Birth defects

The leading cause of death under age 1

Each year, over 2,000 babies in Minnesota are born with serious birth defects. Birth defects are the leading cause of death to infants in Minnesota. Babies born with birth defects have a greater chance of illness and long-term disability than babies without birth defects.

Some birth defects can be prevented

For some birth defects, we know the cause, but the cause of most birth defects is unknown. While we do not know what causes most birth defects, we do know there are steps that can be taken, before and during pregnancy, by mothers and communities in support of mothers, to support a pregnancy and to reduce the risk of birth defects.

Increase your chance of having a healthy baby

Not all birth defects can be prevented, but some can. To help prevent birth defects:

  • People capable of becoming pregnant should take 400mcg of folic acid every day, from when menstruation begins through menopause.
  • Don't drink alcohol, smoke, or use illegal drugs.
  • See a health care professional regularly and get prenatal care as soon as possible:
    • Talk about medications, including prescription and over-the-counter medications, dietary supplements, and herbal supplements.
    • Talk before stopping any medications that are needed to treat health conditions.
    • Learn how to prevent infections during pregnancy.
    • Get recommended vaccinations.
  • Control any medical conditions before becoming pregnant. Some conditions that increase the risk for birth defects include diabetes and obesity.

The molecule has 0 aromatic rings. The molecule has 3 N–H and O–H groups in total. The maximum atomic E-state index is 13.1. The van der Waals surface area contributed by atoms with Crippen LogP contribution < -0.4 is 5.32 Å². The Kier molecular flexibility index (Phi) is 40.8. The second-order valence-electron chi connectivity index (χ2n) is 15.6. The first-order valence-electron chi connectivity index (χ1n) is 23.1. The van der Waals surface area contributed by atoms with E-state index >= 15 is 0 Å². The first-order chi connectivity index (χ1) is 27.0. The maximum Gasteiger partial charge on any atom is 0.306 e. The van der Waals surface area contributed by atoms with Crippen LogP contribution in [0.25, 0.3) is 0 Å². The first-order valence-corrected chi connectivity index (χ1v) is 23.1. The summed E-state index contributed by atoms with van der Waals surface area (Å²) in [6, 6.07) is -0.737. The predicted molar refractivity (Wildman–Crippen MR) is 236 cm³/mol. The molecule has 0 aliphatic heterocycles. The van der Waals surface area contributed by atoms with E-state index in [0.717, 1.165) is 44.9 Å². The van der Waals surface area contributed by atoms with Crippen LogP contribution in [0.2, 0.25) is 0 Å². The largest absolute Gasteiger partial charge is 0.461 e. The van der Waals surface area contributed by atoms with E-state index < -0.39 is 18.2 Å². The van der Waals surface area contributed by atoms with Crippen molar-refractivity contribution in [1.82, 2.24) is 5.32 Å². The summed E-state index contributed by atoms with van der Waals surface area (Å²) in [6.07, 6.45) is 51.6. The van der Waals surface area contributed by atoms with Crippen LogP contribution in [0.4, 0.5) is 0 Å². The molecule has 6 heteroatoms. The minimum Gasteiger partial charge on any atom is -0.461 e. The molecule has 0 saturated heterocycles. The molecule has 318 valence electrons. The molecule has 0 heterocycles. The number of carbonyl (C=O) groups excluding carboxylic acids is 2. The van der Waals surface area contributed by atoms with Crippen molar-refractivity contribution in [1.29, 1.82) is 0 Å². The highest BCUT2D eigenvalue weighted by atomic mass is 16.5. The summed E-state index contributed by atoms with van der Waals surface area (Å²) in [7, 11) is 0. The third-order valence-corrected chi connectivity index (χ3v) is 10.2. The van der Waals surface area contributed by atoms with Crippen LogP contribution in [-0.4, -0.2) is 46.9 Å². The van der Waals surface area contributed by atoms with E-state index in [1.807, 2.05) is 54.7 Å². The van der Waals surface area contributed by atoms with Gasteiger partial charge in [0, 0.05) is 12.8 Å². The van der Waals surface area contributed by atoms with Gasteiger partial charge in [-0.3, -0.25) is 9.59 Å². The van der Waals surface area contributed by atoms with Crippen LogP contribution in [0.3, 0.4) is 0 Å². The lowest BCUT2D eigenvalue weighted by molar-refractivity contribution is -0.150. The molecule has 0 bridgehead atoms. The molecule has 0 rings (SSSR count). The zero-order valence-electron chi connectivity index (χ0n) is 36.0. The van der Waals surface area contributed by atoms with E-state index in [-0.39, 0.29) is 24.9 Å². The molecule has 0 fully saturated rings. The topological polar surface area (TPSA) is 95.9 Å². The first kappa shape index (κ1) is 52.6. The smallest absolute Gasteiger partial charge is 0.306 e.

• When family planning, consider age as a factor. Some birth defects are a higher risk based on mother’s age.
  • Avoid harmful workplace exposures. Ask questions about hazards in your workplace and learn how to avoid bringing hazards home on your skin, clothes, and shoes.
  • Know your family medical history, potential genetic risks, and seek reproductive genetic counseling if appropriate.

What is being done about birth defects?

  • The MDH Birth Defects Monitoring and Analysis Program gathers data about babies born each year with specific health conditions diagnosed within the first year of life into the Minnesota Birth Defects Information System (BDIS). The BDIS was established at MDH in 2005. Information is collected on about sixty conditions. Prior to 2013 information was collected for only Hennepin and Ramsey residents, but starting in 2013 data has been collected for all of Minnesota.
  • The MDH Children and Youth with Special Health Needs (MCYSHN) Program ensures appropriate public health resources are provided to the families of children with special needs. Families contacting MCYSHN receive advice on available and appropriate public health services and referrals to agencies/programs.
  • The CDC National Center on Birth Defects and Developmental Disabilities works to identify causes of birth defects, find opportunities to prevent them, and improve the health of those living with birth defects.
  • The National Birth Defects Prevention Network (NBDPN) is a group of individuals working at the national, state, and local levels, who are involved in tracking, researching, and preventing birth defects.